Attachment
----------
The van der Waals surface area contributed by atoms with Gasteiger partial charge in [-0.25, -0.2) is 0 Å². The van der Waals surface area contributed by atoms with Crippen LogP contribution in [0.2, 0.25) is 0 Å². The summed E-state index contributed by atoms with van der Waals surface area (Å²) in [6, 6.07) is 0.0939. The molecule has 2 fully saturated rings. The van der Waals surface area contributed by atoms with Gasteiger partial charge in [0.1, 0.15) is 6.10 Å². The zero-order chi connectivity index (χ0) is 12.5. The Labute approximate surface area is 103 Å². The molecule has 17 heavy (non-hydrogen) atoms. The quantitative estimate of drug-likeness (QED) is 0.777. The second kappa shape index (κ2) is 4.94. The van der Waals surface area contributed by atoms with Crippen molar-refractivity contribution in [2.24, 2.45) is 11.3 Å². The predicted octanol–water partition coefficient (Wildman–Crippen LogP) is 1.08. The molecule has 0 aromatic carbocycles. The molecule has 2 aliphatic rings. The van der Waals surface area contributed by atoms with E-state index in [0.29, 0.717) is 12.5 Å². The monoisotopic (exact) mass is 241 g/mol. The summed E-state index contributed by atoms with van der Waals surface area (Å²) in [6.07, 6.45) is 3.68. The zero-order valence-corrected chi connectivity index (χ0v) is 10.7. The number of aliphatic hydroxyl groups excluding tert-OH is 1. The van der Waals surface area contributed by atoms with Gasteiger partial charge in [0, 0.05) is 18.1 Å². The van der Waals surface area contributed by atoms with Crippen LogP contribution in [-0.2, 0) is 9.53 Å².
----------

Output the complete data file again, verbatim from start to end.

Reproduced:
The van der Waals surface area contributed by atoms with Gasteiger partial charge in [-0.25, -0.2) is 0 Å². The van der Waals surface area contributed by atoms with Crippen LogP contribution in [0.2, 0.25) is 0 Å². The summed E-state index contributed by atoms with van der Waals surface area (Å²) in [6, 6.07) is 0.0939. The molecule has 2 fully saturated rings. The van der Waals surface area contributed by atoms with Gasteiger partial charge in [0.1, 0.15) is 6.10 Å². The zero-order chi connectivity index (χ0) is 12.5. The Labute approximate surface area is 103 Å². The molecule has 17 heavy (non-hydrogen) atoms. The quantitative estimate of drug-likeness (QED) is 0.777. The second kappa shape index (κ2) is 4.94. The van der Waals surface area contributed by atoms with Crippen molar-refractivity contribution in [2.24, 2.45) is 11.3 Å². The predicted octanol–water partition coefficient (Wildman–Crippen LogP) is 1.08. The molecule has 0 aromatic carbocycles. The molecule has 2 aliphatic rings. The van der Waals surface area contributed by atoms with E-state index in [0.29, 0.717) is 12.5 Å². The monoisotopic (exact) mass is 241 g/mol. The summed E-state index contributed by atoms with van der Waals surface area (Å²) in [6.07, 6.45) is 3.68. The zero-order valence-corrected chi connectivity index (χ0v) is 10.7. The number of aliphatic hydroxyl groups excluding tert-OH is 1. The van der Waals surface area contributed by atoms with Gasteiger partial charge in [0, 0.05) is 18.1 Å². The van der Waals surface area contributed by atoms with Crippen LogP contribution in [-0.2, 0) is 9.53 Å².